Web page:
Parkinson's disease (PD) is a chronic neurodegenerative disease that affects 1-2% of the population over 60 years old. In rare cases, PD occurs earlier in life, often progressing unnoticed. Early-onset Parkinson's Disease famously affected the famous boxer, Muhammad Ali at age of 42, and actor Michael Fox at the age of 29. According to the American Parkinson's Disease Association, PD is becoming more and more common, with a new case of PD diagnosed every 9 minutes.
Amazon buys “PillPack,” Expanding Marketplace into Pharmaceuticals
February 13, 2019 Mei Linh Lao
As of late June 2018, Amazon purchased a small startup, “PillPack” allowing the extensive online marketplace to expand into the pharmaceutical business and thus breaking tradition for physical walk-ins to purchase medicines. In an age of technology, the idea of an online pharmacy is incredibly enticing and may be especially beneficial for millennials and future generations.
NYU Medical School Now Tuition-free: Why and What’s the Impact?
February 10, 2019 Sherry An
This year on August 16, New York University School of Medicine announced its decision to make tuition free for all students. According to the AAMC, 75% of medical students in the class of 2017 carry an average debt of $192,000, which plays a significant role in the students’ career choice. By eliminating tuition, NYU is hoping to encourage more students to enter the medical field and hopefully compensate for the current physician shortage in the U.S.
Reciprocal Effortless IVF Grants New Opportunities for Same-Sex Couples
January 13, 2019 Michelle Kinney
In October of 2018, history was made for the lesbian community. Ashleigh and Bliss Coulter each carried their son in their womb before Ashleigh successfully gave birth. The CARE Fertility Center in Bedford, Texas, was the first to attempt a technique called “reciprocal effortless In-Vitro Fertilization (IVF)” with same-sex couples.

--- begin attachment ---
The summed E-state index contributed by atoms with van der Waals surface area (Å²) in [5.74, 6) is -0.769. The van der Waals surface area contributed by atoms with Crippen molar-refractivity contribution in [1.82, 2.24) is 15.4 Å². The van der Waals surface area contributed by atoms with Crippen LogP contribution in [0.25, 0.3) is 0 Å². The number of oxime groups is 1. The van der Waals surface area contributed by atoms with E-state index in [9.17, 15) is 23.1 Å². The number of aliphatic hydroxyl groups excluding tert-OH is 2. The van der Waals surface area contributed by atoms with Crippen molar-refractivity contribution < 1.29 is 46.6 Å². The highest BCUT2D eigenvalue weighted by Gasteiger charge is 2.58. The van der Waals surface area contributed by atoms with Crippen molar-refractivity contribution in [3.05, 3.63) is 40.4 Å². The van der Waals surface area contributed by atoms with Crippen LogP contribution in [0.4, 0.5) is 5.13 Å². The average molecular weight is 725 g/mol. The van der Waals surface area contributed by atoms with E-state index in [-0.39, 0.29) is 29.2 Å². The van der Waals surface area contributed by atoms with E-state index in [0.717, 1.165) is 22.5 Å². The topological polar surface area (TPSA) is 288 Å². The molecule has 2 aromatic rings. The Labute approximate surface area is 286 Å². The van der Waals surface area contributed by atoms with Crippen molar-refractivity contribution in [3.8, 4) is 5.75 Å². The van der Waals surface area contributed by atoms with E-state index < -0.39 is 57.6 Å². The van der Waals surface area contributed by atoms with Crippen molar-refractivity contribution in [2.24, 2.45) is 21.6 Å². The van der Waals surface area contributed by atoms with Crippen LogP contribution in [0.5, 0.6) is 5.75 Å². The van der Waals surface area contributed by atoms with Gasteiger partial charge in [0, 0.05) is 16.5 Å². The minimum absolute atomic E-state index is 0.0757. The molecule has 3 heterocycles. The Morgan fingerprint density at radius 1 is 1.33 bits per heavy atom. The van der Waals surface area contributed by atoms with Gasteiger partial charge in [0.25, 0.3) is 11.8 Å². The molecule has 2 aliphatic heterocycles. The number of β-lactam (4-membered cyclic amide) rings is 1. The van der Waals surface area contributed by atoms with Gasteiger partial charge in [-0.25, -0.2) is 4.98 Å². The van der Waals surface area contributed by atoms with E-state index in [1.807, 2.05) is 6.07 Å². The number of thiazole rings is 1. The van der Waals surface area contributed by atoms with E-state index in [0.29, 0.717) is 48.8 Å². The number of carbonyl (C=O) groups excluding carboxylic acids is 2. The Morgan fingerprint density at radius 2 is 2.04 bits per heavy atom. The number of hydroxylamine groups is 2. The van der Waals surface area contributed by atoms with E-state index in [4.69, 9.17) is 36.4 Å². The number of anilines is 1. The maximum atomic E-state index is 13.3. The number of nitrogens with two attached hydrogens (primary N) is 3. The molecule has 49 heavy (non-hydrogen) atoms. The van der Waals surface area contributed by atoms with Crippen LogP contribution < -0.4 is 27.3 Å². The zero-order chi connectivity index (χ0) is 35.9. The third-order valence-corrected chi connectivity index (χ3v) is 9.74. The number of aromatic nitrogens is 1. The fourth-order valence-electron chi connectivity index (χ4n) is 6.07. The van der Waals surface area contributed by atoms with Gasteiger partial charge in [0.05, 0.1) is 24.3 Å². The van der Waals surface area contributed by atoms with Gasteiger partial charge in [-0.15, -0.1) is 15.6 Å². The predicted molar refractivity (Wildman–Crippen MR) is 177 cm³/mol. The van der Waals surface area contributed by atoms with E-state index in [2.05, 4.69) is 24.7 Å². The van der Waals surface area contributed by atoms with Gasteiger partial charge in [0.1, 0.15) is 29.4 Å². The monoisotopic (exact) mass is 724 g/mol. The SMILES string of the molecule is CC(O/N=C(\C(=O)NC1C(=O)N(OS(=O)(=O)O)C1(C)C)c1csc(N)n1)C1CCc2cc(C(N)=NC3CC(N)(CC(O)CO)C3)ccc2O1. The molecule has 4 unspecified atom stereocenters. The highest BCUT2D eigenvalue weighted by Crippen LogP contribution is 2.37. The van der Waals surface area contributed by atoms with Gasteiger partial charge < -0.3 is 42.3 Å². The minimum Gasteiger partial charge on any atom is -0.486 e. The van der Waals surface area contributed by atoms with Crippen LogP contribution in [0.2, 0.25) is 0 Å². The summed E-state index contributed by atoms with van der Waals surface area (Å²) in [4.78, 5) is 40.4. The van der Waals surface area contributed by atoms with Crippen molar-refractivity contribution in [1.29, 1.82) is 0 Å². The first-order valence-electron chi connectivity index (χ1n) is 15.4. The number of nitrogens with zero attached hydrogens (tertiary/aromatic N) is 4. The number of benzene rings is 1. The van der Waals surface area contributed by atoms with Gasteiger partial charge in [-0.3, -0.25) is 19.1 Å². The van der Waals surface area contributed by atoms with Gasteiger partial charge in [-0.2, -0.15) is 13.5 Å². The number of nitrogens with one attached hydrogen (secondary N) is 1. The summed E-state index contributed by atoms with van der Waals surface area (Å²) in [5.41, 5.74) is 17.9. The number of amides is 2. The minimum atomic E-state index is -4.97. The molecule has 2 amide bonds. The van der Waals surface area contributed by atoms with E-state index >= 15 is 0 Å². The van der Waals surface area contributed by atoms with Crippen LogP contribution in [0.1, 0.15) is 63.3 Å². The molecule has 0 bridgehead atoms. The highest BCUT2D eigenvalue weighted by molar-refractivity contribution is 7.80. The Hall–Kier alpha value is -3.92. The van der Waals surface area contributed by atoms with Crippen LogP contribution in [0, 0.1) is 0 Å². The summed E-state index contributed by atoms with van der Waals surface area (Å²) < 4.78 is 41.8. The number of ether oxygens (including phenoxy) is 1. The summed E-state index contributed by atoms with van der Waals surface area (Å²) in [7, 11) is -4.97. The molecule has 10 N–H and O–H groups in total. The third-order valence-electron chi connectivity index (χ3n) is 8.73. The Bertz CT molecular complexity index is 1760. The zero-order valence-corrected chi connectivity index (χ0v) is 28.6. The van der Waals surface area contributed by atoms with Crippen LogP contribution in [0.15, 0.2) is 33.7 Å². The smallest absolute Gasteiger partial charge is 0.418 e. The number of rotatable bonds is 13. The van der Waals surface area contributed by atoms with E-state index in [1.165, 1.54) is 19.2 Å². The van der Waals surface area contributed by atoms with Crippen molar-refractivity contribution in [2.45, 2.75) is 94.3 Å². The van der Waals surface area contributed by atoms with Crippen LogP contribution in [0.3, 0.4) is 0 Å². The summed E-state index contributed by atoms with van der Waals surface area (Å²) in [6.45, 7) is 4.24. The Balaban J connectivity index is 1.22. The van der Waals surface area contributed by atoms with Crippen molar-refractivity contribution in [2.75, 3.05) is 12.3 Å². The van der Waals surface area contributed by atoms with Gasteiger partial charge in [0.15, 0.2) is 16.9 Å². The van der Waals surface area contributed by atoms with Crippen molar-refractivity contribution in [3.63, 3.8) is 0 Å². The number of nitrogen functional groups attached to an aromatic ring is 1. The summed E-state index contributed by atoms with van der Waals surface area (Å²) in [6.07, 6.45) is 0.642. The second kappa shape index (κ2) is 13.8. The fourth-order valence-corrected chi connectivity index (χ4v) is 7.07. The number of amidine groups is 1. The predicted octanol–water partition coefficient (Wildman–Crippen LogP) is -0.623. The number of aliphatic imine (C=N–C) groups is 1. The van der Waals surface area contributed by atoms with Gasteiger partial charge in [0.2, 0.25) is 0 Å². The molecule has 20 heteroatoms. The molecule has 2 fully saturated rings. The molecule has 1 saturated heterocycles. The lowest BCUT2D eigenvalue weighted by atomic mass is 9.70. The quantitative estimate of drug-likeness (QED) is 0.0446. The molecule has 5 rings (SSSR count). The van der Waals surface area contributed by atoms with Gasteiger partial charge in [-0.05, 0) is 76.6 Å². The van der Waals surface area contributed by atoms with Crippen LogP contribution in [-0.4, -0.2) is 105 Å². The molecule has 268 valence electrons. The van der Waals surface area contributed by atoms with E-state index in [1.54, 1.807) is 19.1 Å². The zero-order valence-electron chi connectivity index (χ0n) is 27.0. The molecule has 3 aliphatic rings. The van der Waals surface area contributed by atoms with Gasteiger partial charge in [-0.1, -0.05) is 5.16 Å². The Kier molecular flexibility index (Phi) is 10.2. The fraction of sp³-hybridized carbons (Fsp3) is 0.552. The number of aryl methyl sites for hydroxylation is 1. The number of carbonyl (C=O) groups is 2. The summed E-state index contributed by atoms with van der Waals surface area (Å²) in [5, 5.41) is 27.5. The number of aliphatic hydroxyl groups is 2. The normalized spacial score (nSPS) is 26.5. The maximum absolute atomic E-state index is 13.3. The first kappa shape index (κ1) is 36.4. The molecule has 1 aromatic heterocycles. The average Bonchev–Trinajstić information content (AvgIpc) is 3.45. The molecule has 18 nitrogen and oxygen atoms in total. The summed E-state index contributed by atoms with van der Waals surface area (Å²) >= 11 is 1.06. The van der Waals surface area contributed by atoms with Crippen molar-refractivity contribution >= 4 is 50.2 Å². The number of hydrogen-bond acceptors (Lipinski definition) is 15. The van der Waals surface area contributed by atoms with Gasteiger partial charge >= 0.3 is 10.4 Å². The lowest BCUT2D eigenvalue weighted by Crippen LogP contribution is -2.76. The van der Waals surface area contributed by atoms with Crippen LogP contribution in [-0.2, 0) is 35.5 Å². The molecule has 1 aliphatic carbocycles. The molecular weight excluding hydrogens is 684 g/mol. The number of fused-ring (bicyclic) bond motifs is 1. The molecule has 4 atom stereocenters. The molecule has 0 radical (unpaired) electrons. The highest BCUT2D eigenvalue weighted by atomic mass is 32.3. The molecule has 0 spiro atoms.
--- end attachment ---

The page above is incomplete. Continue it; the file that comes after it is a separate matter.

Outrage Over Epipen Prices
November 23, 2016 Vineet Tummala
In late August, the pharmaceutical company Mylan increased the price of a pair of Epipens to over $600. This price increase outraged many customers because the price of a pair of Epipens has steadily increased from under $100 in 2007 to over $600 this year.
An Update on California's Right to Die Bill
March 28, 2016 Vineet Tummala
On October 5, 2015, California became the fifth state (after Oregon, Washington, Vermont, and Montana) to legalize euthanasia, also known as physician-assisted suicide. This law, called the "right to die bill", will go into effect on June 9 to allow physicians to prescribe lethal drugs to patients with terminal illness.
Gun Violence vs. Mental Illness
March 14, 2016 Vineet Tummala
Gun violence has been in the news frequently over the past few months. Some examples are recent mass shootings, including the attacks that killed fourteen people in San Bernardino, California; ten at Umpqua Community College in Oregon; and nine in Charleston, South Carolina. Many people, especially politicians, are quick to assume that the perpetrators of these events suffer from mental illness.
This list is regularly updated, so please check back often for the latest headlines and press coverage.